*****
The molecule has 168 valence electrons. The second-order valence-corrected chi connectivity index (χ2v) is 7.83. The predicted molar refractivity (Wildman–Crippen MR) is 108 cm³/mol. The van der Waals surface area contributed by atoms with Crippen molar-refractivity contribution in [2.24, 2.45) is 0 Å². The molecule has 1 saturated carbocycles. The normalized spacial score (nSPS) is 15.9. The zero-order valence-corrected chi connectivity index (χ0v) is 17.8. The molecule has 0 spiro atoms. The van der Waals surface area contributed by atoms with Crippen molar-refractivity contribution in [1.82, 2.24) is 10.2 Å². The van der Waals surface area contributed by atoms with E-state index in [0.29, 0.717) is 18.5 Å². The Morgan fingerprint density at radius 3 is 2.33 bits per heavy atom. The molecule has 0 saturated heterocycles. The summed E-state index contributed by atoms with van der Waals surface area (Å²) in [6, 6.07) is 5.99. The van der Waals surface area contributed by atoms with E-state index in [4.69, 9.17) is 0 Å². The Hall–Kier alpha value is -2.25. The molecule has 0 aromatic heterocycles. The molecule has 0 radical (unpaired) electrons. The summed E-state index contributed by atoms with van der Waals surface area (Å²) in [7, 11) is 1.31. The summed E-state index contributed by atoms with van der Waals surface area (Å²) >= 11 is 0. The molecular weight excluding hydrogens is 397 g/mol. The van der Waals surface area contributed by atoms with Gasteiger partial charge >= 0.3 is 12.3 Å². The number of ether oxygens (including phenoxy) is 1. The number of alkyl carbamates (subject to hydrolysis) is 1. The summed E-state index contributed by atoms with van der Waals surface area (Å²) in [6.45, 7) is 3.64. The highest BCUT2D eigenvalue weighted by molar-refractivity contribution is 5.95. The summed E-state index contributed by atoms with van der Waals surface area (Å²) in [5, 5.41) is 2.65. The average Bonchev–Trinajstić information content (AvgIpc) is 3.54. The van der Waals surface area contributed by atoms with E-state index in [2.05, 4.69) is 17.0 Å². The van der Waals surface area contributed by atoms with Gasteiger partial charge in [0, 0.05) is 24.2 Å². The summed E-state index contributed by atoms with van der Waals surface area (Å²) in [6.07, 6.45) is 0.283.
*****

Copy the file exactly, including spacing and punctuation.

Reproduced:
The molecule has 168 valence electrons. The second-order valence-corrected chi connectivity index (χ2v) is 7.83. The predicted molar refractivity (Wildman–Crippen MR) is 108 cm³/mol. The van der Waals surface area contributed by atoms with Crippen molar-refractivity contribution in [2.24, 2.45) is 0 Å². The molecule has 1 saturated carbocycles. The normalized spacial score (nSPS) is 15.9. The zero-order valence-corrected chi connectivity index (χ0v) is 17.8. The molecule has 0 spiro atoms. The van der Waals surface area contributed by atoms with Crippen molar-refractivity contribution in [1.82, 2.24) is 10.2 Å². The van der Waals surface area contributed by atoms with E-state index in [0.29, 0.717) is 18.5 Å². The Morgan fingerprint density at radius 3 is 2.33 bits per heavy atom. The molecule has 0 saturated heterocycles. The summed E-state index contributed by atoms with van der Waals surface area (Å²) in [6, 6.07) is 5.99. The van der Waals surface area contributed by atoms with E-state index in [4.69, 9.17) is 0 Å². The Hall–Kier alpha value is -2.25. The molecule has 0 aromatic heterocycles. The molecule has 0 radical (unpaired) electrons. The summed E-state index contributed by atoms with van der Waals surface area (Å²) in [7, 11) is 1.31. The summed E-state index contributed by atoms with van der Waals surface area (Å²) >= 11 is 0. The molecular weight excluding hydrogens is 397 g/mol. The van der Waals surface area contributed by atoms with Gasteiger partial charge >= 0.3 is 12.3 Å². The number of ether oxygens (including phenoxy) is 1. The number of alkyl carbamates (subject to hydrolysis) is 1. The summed E-state index contributed by atoms with van der Waals surface area (Å²) in [6.45, 7) is 3.64. The highest BCUT2D eigenvalue weighted by molar-refractivity contribution is 5.95. The summed E-state index contributed by atoms with van der Waals surface area (Å²) in [5, 5.41) is 2.65. The average Bonchev–Trinajstić information content (AvgIpc) is 3.54. The van der Waals surface area contributed by atoms with E-state index in [2.05, 4.69) is 17.0 Å². The van der Waals surface area contributed by atoms with Gasteiger partial charge in [0, 0.05) is 24.2 Å². The summed E-state index contributed by atoms with van der Waals surface area (Å²) in [6.07, 6.45) is 0.283.